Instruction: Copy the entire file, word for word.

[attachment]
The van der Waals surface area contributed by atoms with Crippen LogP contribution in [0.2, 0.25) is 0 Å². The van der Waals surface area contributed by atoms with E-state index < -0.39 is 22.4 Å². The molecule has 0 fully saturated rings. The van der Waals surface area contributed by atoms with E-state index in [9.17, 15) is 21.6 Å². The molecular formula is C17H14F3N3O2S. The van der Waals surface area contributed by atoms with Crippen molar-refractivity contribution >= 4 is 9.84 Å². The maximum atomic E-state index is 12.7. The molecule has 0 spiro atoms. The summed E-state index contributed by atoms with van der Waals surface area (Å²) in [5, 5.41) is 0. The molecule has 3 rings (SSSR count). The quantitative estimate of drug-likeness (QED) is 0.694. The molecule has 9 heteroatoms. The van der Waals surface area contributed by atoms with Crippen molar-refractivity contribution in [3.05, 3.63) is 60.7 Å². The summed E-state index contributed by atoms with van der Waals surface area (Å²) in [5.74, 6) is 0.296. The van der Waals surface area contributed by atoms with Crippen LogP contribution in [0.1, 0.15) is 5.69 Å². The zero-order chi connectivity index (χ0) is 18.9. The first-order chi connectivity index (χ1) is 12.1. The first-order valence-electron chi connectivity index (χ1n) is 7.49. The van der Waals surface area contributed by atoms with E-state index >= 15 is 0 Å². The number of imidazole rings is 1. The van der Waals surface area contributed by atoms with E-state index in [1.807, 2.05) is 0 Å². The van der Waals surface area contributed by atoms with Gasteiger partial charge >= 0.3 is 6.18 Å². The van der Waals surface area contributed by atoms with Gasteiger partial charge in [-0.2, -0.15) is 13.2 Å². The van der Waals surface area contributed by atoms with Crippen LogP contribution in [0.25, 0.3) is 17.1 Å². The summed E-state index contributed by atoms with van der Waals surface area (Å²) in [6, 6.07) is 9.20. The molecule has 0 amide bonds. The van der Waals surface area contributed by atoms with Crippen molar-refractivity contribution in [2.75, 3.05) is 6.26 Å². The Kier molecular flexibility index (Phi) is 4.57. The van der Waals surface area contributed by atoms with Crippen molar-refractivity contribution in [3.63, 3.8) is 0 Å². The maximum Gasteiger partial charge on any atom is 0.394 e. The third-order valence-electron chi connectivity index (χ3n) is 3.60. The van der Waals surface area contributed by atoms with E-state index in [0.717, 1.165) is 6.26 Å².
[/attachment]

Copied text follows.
The van der Waals surface area contributed by atoms with Crippen LogP contribution in [0.2, 0.25) is 0 Å². The van der Waals surface area contributed by atoms with E-state index < -0.39 is 22.4 Å². The molecule has 0 fully saturated rings. The van der Waals surface area contributed by atoms with E-state index in [9.17, 15) is 21.6 Å². The molecular formula is C17H14F3N3O2S. The van der Waals surface area contributed by atoms with Crippen molar-refractivity contribution >= 4 is 9.84 Å². The maximum atomic E-state index is 12.7. The molecule has 0 spiro atoms. The summed E-state index contributed by atoms with van der Waals surface area (Å²) in [5, 5.41) is 0. The molecule has 3 rings (SSSR count). The quantitative estimate of drug-likeness (QED) is 0.694. The molecule has 9 heteroatoms. The van der Waals surface area contributed by atoms with Crippen molar-refractivity contribution in [3.05, 3.63) is 60.7 Å². The summed E-state index contributed by atoms with van der Waals surface area (Å²) in [5.74, 6) is 0.296. The van der Waals surface area contributed by atoms with Crippen LogP contribution in [0.1, 0.15) is 5.69 Å². The zero-order chi connectivity index (χ0) is 18.9. The first-order chi connectivity index (χ1) is 12.1. The first-order valence-electron chi connectivity index (χ1n) is 7.49. The van der Waals surface area contributed by atoms with E-state index >= 15 is 0 Å². The number of imidazole rings is 1. The van der Waals surface area contributed by atoms with E-state index in [1.807, 2.05) is 0 Å². The van der Waals surface area contributed by atoms with Gasteiger partial charge >= 0.3 is 6.18 Å². The van der Waals surface area contributed by atoms with Gasteiger partial charge in [-0.2, -0.15) is 13.2 Å². The van der Waals surface area contributed by atoms with Crippen LogP contribution in [0.25, 0.3) is 17.1 Å². The summed E-state index contributed by atoms with van der Waals surface area (Å²) in [6, 6.07) is 9.20. The molecule has 0 amide bonds. The van der Waals surface area contributed by atoms with Crippen molar-refractivity contribution in [2.75, 3.05) is 6.26 Å². The Kier molecular flexibility index (Phi) is 4.57. The van der Waals surface area contributed by atoms with Crippen molar-refractivity contribution in [3.63, 3.8) is 0 Å². The maximum Gasteiger partial charge on any atom is 0.394 e. The third-order valence-electron chi connectivity index (χ3n) is 3.60. The van der Waals surface area contributed by atoms with E-state index in [0.717, 1.165) is 6.26 Å².